Sunday, 29 March 2009

Prose Poetry:some definitions...

As so many people seem to struggle with the notion of the 'prose poem', I thought I might start a series of blogs exploring, what is prose poetry?

I thought I might start with a few quotes from other writers about how they define the prose poem:

'an impossible amalgamation of lyric poetry, anecdote, fairy tale, allegory, joke, journal entry, and many other kinds of prose. Prose poems are the culinary equivalent of peasant dishes, like paella and gumbo, which bring together a great variety of ingredients and flavors, and which in the end, thanks to the art of the cook, somehow blend. Except, the parallel is not exact. Prose poetry does not follow a recipe. The dishes it concocts are unpredictable and often vary from poem to poem.'
Charles Simic ~ 'A Long Course'


'A good prose poem is a statement that seeks sanity whilst it's author teeters on the edge of the abyss. The language will be simple, the images so direct, that oftentimes the reader will be torn with recognitions inside himself long before he is conscious of what is happening to him.'
Russell Edson ~ 'Portrait of the Writer as a Fat Man'


'On the map it is precise and rectilinear as a chessboard, though driving past you would hardly notice it, this boundary line or ragged margin, a shallow swale that cups a simple trickle of water, less rill than rivulet, more gully than dell, a tangled ditch grown up throughout with a fearsome assortment of wildflowers and bracken. There is no fence, though here and there a weathered post asserts a former claim, strands of fallen wire taken by the dust. To the left a cornfield carries into the distance, dips and rises to the blue sky, a rolling plain of green and healthy plants aligned in close order, row upon row upon row.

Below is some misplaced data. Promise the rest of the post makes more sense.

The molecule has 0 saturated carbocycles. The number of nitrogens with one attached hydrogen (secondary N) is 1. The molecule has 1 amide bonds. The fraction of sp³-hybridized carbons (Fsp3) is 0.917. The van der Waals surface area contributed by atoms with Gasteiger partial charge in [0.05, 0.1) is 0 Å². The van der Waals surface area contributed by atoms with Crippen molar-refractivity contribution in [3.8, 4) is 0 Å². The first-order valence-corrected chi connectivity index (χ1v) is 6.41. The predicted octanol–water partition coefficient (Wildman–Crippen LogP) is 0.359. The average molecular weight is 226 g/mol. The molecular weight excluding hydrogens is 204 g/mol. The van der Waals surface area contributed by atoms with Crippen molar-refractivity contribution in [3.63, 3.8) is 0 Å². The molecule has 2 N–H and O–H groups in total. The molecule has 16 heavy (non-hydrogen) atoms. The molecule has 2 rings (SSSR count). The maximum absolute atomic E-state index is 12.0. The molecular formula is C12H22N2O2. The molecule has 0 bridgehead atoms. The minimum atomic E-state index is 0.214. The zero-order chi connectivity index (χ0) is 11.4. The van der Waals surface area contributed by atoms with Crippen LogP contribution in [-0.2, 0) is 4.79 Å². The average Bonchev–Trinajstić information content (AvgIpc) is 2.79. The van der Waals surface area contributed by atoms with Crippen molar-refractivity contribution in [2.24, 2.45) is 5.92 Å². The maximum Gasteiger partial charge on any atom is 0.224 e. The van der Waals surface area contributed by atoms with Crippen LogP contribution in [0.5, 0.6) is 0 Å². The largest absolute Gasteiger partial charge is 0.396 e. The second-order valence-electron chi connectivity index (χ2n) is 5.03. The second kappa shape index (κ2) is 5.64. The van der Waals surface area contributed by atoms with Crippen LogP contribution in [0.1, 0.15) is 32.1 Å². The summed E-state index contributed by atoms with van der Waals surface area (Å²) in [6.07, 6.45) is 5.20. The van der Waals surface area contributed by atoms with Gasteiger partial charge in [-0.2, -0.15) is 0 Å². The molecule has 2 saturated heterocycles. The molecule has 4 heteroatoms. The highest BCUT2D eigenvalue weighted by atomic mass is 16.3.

Campbell McGrath 'The Prose Poem' in No Boundaries: Prose Poems by 24 American Poets, edited by Ray Gonzalez.

'Writing a prose poem is a bit like trying to catch a fly in a dark room. The fly probably isn't even there, the fly is inside your head, still, you keep tripping over and bumping into things while in hot pursuit. The prose poem is a burst of language following a collision with a large piece of furniture.'
Charles Simic ~ 'The Poetry of Village Idiots'


He he. Does this help?

3 comments:

Tania Hershman said...

This is something I've been thinking about a lot lately, wondering if I am actually writing prose poems, and how I would know. I love these defitions, especially the Russell Edson one, although none of them have really helped me know what I am doing! Do they help you? Does it matter?

Michelle said...

What an interesting, amusing selection of definitions! Yes, please keep collecting them. I'm determined to see the light one day.

I love this:

"Prose poems are the culinary equivalent of peasant dishes, like paella and gumbo, which bring together a great variety of ingredients and flavors, and which in the end, thanks to the art of the cook, somehow blend."

And Edsons teetering on the edge of the abyss.

Thanks, Annie.

genesis6b said...

philosophical poetry blog
http://spectropoetics.com/